Musical, Drama, Tragedy
Singing and dancing are the order of the day in West Side Story, which plants it very firmly in the realm of a musical. That means the dance numbers and vocals don't have to match anything resembling reality, and that choreography can kick in any time the characters have something to say. It also means telling the story with song and dance as well as more traditional techniques like dialogue, and West Side Story uses dancing as a tool of storytelling like very few movies before it had done.
On the most basic level, West Side Story is drama, not only because it's adapted from a stage play, but because the material is taken seriously and played straight (singing and dancing notwithstanding). If drama is conflict, we've got it. The conflict is largely between individual characters, as opposed to wars or natural disasters you'd see in a more epic kind of narrative. That helps the musical side of the film blend more seamlessly with the tragic elements, keeping those normally very different genres working together the way they need to.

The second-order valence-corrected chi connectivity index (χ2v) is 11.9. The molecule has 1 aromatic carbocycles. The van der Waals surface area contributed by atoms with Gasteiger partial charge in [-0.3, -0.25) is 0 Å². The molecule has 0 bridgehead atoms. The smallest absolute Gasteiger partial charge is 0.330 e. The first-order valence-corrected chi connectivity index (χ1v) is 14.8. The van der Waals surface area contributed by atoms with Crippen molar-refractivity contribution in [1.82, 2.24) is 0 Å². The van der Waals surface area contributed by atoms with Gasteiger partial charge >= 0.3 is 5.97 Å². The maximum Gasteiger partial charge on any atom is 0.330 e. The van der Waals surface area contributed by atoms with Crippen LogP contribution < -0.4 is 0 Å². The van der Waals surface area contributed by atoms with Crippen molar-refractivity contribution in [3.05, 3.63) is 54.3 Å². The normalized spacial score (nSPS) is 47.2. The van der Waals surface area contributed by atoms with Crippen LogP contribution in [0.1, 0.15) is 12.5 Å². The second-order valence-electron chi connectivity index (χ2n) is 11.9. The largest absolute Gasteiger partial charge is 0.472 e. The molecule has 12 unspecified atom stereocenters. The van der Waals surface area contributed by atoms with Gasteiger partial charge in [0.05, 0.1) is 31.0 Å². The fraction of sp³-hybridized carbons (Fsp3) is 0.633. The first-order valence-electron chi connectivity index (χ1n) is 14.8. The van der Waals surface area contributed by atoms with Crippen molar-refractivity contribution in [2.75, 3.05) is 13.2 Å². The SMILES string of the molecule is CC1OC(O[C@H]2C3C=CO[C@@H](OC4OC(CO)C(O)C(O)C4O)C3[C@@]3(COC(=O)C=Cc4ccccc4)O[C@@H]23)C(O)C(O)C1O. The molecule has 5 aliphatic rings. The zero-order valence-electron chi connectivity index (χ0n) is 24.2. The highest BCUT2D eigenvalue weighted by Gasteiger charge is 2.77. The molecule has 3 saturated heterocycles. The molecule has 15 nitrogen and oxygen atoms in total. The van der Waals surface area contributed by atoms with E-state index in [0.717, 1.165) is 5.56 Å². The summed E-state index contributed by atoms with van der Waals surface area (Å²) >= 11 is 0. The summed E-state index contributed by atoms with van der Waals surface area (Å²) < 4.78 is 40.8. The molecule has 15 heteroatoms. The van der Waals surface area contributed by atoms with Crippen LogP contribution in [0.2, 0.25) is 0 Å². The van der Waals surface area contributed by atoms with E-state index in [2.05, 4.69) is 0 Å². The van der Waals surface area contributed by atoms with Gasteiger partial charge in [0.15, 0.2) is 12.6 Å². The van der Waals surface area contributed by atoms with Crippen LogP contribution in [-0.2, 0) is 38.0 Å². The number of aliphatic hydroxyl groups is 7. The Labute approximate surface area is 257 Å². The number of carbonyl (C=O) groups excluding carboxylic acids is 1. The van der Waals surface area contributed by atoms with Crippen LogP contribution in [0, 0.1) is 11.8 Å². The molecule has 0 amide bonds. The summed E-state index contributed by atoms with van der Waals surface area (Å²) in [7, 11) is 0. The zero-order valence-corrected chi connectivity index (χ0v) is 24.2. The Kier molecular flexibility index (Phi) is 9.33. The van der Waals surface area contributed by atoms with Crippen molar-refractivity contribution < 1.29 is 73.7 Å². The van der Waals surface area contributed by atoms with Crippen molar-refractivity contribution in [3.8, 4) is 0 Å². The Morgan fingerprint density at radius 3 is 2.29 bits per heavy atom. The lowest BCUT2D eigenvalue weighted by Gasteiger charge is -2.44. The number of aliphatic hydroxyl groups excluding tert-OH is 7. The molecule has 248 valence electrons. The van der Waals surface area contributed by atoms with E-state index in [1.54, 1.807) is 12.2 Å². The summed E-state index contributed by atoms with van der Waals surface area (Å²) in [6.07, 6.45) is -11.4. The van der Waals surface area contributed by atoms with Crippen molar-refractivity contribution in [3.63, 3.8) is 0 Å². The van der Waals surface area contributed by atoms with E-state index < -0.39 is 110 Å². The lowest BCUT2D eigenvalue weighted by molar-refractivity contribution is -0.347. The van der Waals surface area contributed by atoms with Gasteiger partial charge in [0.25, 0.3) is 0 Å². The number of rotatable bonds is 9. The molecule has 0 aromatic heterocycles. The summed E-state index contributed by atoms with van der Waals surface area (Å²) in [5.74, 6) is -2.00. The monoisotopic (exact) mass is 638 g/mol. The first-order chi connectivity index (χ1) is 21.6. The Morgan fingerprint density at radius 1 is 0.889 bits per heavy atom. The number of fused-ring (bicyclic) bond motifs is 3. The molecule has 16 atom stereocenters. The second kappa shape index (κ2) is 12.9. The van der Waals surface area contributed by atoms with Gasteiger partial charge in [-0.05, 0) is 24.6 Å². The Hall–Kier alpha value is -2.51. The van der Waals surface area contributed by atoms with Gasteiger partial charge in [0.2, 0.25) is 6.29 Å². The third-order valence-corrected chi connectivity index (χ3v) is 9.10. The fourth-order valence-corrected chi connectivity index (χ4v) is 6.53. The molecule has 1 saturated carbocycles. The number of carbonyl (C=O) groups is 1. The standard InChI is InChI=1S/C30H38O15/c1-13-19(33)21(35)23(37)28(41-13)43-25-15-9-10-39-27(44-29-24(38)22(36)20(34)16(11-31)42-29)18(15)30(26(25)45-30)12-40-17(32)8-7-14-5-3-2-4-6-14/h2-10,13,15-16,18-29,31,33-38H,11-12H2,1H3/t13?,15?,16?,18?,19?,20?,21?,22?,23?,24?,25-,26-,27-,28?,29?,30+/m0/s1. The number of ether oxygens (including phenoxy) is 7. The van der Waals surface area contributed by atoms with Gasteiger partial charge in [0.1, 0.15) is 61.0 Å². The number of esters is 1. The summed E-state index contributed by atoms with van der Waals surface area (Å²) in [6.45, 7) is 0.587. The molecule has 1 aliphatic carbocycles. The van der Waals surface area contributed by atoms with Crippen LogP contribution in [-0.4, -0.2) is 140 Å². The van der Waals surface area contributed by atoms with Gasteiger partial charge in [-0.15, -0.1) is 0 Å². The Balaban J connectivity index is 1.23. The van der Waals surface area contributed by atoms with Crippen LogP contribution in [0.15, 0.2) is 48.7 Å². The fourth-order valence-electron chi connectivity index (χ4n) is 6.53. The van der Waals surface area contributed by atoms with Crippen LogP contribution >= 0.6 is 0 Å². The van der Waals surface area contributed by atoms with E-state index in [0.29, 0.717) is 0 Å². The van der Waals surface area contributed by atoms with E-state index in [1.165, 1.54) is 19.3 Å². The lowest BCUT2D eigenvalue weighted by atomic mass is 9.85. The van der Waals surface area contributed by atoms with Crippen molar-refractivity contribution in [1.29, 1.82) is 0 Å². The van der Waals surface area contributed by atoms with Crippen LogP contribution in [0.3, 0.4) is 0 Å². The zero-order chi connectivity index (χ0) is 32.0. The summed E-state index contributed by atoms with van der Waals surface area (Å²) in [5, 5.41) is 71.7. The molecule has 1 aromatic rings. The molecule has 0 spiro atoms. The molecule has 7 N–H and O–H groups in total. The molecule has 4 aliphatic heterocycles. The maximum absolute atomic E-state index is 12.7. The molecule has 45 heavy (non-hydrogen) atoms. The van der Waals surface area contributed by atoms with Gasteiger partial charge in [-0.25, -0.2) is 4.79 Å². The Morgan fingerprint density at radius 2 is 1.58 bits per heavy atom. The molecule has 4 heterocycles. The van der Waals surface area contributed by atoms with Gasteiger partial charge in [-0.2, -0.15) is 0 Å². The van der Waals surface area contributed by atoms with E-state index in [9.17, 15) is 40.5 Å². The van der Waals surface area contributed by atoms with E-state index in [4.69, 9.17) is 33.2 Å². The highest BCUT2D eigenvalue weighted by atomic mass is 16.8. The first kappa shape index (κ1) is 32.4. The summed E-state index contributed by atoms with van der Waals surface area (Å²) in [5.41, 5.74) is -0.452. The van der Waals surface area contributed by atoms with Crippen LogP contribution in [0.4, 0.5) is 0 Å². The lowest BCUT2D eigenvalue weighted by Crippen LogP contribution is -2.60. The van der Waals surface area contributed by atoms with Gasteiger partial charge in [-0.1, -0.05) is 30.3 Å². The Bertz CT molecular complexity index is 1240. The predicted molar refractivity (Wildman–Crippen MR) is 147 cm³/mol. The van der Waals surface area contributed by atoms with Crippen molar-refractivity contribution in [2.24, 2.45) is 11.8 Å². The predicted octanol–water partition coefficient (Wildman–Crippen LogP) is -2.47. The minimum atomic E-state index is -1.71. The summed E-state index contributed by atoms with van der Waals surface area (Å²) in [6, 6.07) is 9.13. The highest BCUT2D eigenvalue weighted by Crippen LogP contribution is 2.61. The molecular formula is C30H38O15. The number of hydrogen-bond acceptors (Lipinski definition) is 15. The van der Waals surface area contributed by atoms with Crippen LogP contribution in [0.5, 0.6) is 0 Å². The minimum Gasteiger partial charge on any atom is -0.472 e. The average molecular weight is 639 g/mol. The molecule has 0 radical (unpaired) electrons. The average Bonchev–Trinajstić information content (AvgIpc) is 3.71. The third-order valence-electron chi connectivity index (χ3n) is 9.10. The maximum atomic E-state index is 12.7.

As a retake on Romeo and Juliet, it's a tragedy (a subgenre of drama) as well, which was very unusual in musicals up until that point. If people are singing and dancing, it usually conveys a happy vibe, which is why most musicals tend to have upbeat endings. There are some exceptions, of course: Sweeney Todd and Cabaret come to mind. But West Side Story makes the tragedy clear from the very beginning with the whole Romeo and Juliet vibe, and all of the upbeat dance numbers in the world can't change the sense of foreboding and doom that permeates the film.